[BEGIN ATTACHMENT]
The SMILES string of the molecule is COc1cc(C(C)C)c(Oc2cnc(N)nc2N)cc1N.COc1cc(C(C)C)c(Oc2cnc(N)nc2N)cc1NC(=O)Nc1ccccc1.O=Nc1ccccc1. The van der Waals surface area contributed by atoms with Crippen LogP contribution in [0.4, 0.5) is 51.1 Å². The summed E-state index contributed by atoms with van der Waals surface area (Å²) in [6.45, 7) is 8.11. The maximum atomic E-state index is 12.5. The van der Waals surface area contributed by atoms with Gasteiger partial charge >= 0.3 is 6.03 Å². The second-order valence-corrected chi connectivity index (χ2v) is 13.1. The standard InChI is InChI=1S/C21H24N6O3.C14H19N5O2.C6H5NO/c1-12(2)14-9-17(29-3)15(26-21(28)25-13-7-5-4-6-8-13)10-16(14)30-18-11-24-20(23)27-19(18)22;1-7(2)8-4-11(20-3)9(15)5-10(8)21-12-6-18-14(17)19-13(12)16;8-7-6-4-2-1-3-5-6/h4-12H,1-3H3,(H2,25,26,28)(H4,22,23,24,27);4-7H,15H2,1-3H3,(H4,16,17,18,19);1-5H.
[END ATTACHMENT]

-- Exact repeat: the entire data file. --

The SMILES string of the molecule is COc1cc(C(C)C)c(Oc2cnc(N)nc2N)cc1N.COc1cc(C(C)C)c(Oc2cnc(N)nc2N)cc1NC(=O)Nc1ccccc1.O=Nc1ccccc1. The van der Waals surface area contributed by atoms with Crippen LogP contribution in [0.4, 0.5) is 51.1 Å². The summed E-state index contributed by atoms with van der Waals surface area (Å²) in [6.45, 7) is 8.11. The maximum atomic E-state index is 12.5. The van der Waals surface area contributed by atoms with Gasteiger partial charge >= 0.3 is 6.03 Å². The second-order valence-corrected chi connectivity index (χ2v) is 13.1. The standard InChI is InChI=1S/C21H24N6O3.C14H19N5O2.C6H5NO/c1-12(2)14-9-17(29-3)15(26-21(28)25-13-7-5-4-6-8-13)10-16(14)30-18-11-24-20(23)27-19(18)22;1-7(2)8-4-11(20-3)9(15)5-10(8)21-12-6-18-14(17)19-13(12)16;8-7-6-4-2-1-3-5-6/h4-12H,1-3H3,(H2,25,26,28)(H4,22,23,24,27);4-7H,15H2,1-3H3,(H4,16,17,18,19);1-5H.